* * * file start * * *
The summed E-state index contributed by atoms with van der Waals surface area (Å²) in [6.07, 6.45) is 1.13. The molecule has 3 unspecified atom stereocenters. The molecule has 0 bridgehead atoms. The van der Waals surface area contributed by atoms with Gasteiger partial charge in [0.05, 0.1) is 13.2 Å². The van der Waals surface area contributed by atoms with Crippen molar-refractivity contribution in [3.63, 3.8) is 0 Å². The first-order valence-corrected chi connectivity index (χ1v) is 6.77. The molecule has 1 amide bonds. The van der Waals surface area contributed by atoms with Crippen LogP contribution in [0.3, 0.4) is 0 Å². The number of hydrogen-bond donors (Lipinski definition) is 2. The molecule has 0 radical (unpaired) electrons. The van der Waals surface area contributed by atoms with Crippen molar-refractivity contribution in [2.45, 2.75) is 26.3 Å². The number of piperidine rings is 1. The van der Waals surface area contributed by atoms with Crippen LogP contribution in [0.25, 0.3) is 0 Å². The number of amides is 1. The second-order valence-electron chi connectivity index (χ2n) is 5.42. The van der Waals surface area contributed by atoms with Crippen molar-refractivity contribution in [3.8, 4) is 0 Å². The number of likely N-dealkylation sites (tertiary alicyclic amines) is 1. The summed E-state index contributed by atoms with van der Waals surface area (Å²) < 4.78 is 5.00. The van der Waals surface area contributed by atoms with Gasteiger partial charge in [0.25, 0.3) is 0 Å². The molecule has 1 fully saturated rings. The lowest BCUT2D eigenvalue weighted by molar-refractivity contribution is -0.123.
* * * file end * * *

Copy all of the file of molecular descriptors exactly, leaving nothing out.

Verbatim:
The summed E-state index contributed by atoms with van der Waals surface area (Å²) in [6.07, 6.45) is 1.13. The molecule has 3 unspecified atom stereocenters. The molecule has 0 bridgehead atoms. The van der Waals surface area contributed by atoms with Gasteiger partial charge in [0.05, 0.1) is 13.2 Å². The van der Waals surface area contributed by atoms with Crippen molar-refractivity contribution in [3.63, 3.8) is 0 Å². The first-order valence-corrected chi connectivity index (χ1v) is 6.77. The molecule has 1 amide bonds. The van der Waals surface area contributed by atoms with Crippen LogP contribution in [0.3, 0.4) is 0 Å². The number of hydrogen-bond donors (Lipinski definition) is 2. The molecule has 0 radical (unpaired) electrons. The van der Waals surface area contributed by atoms with Crippen molar-refractivity contribution in [2.45, 2.75) is 26.3 Å². The number of piperidine rings is 1. The van der Waals surface area contributed by atoms with Crippen LogP contribution in [0.25, 0.3) is 0 Å². The number of amides is 1. The second-order valence-electron chi connectivity index (χ2n) is 5.42. The van der Waals surface area contributed by atoms with Crippen molar-refractivity contribution in [3.8, 4) is 0 Å². The number of likely N-dealkylation sites (tertiary alicyclic amines) is 1. The summed E-state index contributed by atoms with van der Waals surface area (Å²) < 4.78 is 5.00. The van der Waals surface area contributed by atoms with Gasteiger partial charge in [0.25, 0.3) is 0 Å². The molecule has 1 fully saturated rings. The lowest BCUT2D eigenvalue weighted by molar-refractivity contribution is -0.123.